1. By: T. T. Chen; B. Zheng; Y. Li; X. F. Jiang
    Abstract: Agent-based modeling is a powerful simulation technique to understand the collective behavior and microscopic interaction in complex financial systems. Recently, the concept for determining the key parameters of the agent-based models from empirical data instead of setting them artificially was suggested. We first review several agent-based models and the new approaches to determine the key model parameters from historical market data. Based on the agents' behaviors with heterogenous personal preferences and interactions, these models are successful to explain the microscopic origination of the temporal and spatial correlations of the financial markets. We then present a novel paradigm combining the big-data analysis with the agent-based modeling. Specifically, from internet query and stock market data, we extract the information driving forces, and develop an agent-based model to simulate the dynamic behaviors of the complex financial systems.
    Date: 2017–03
    URL: http://d.repec.org/n?u=RePEc:arx:papers:1703.06840&r=cmp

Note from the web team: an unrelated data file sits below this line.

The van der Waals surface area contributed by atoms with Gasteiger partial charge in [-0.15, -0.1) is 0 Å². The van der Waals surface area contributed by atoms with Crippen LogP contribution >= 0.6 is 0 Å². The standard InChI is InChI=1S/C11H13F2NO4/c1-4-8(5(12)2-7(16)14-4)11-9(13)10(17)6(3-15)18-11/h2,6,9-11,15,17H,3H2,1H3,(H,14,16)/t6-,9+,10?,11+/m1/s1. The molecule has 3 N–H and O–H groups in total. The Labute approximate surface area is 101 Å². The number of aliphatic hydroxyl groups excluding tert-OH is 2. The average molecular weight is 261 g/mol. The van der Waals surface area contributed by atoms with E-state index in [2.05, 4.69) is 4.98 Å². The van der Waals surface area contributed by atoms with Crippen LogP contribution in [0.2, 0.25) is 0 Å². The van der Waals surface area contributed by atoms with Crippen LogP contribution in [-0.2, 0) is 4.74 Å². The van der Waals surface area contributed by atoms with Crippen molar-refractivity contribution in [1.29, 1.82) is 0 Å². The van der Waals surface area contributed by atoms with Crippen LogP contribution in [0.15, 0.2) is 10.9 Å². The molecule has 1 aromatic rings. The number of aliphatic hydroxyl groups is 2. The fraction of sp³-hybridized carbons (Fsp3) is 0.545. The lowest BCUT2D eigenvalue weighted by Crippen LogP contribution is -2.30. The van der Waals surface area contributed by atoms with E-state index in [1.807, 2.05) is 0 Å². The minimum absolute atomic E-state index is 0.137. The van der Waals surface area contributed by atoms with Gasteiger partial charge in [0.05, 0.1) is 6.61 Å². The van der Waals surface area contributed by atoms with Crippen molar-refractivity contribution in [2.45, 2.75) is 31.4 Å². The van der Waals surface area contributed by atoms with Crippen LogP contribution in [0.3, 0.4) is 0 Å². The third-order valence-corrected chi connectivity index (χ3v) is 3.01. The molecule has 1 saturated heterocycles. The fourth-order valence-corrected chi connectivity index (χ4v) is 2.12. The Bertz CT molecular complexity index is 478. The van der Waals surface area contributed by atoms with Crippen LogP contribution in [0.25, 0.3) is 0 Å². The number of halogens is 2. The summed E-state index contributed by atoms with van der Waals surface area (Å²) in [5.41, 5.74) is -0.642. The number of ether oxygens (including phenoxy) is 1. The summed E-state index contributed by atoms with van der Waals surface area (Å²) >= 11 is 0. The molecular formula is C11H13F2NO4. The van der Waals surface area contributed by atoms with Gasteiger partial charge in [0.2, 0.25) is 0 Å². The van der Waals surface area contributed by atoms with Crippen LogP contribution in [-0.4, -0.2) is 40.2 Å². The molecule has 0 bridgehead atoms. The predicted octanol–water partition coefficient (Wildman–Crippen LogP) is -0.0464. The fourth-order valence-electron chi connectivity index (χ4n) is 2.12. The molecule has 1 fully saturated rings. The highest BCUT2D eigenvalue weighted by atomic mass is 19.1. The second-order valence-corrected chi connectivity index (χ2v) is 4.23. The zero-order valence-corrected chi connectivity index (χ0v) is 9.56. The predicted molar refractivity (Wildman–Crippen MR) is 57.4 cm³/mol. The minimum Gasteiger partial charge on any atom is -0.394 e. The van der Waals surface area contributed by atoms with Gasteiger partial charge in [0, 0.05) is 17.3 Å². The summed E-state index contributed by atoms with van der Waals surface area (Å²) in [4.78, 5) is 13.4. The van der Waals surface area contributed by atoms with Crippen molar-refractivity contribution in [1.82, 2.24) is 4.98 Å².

2. By: Annarita Colasante (LEE and Department of Economics, Universitat Jaume I, Castellón, Spain); Simone Alfarano (LEE and Department of Economics, Universitat Jaume I, Castellón, Spain); Eva Camacho-Cuena (LEE and Department of Economics, Universitat Jaume I, Castellón, Spain); Mauro Gallegati (Department of Economics, Università Politecnica delle Marche, Ancona, Italy)
    Abstract: In this paper, we elicit both short and long-run expectations about the evolution of the price of a financial asset by conducting a Learning-to-Forecast Experiment (LtFE) in which subjects, in each period, forecast the asset price for each one of the remaining periods. The aim of this paper is twofold: on the one hand, we try to fill the gap in the experimental literature of LtFEs where great effort has been made in investigating short-run expectations, i.e. one step-ahead predictions,while there are no contributions that elicit long-run expectations. On the other hand, we propose an alternative computational approach with respect to the Heuristic Switching Model (HSM), to replicate the main experimental results. The alternative learning algorithm, called Exploration-Exploitation Algorithm (EEA), is based on the idea that agents anchor their expectations around the last market price, rather than on the fundamental value, with a range proportional to the recent past observed price volatility. Both algorithms perform well in describing the dynamics of short-run expectations and the market price. EEA, additionally, provides a fairly good description of long-run expectations.
    Keywords: Expectations, Experiment, Evolutionary Learning
    JEL: D03 G12 C91
    Date: 2017
    URL: http://d.repec.org/n?u=RePEc:jau:wpaper:2017/03&r=cmp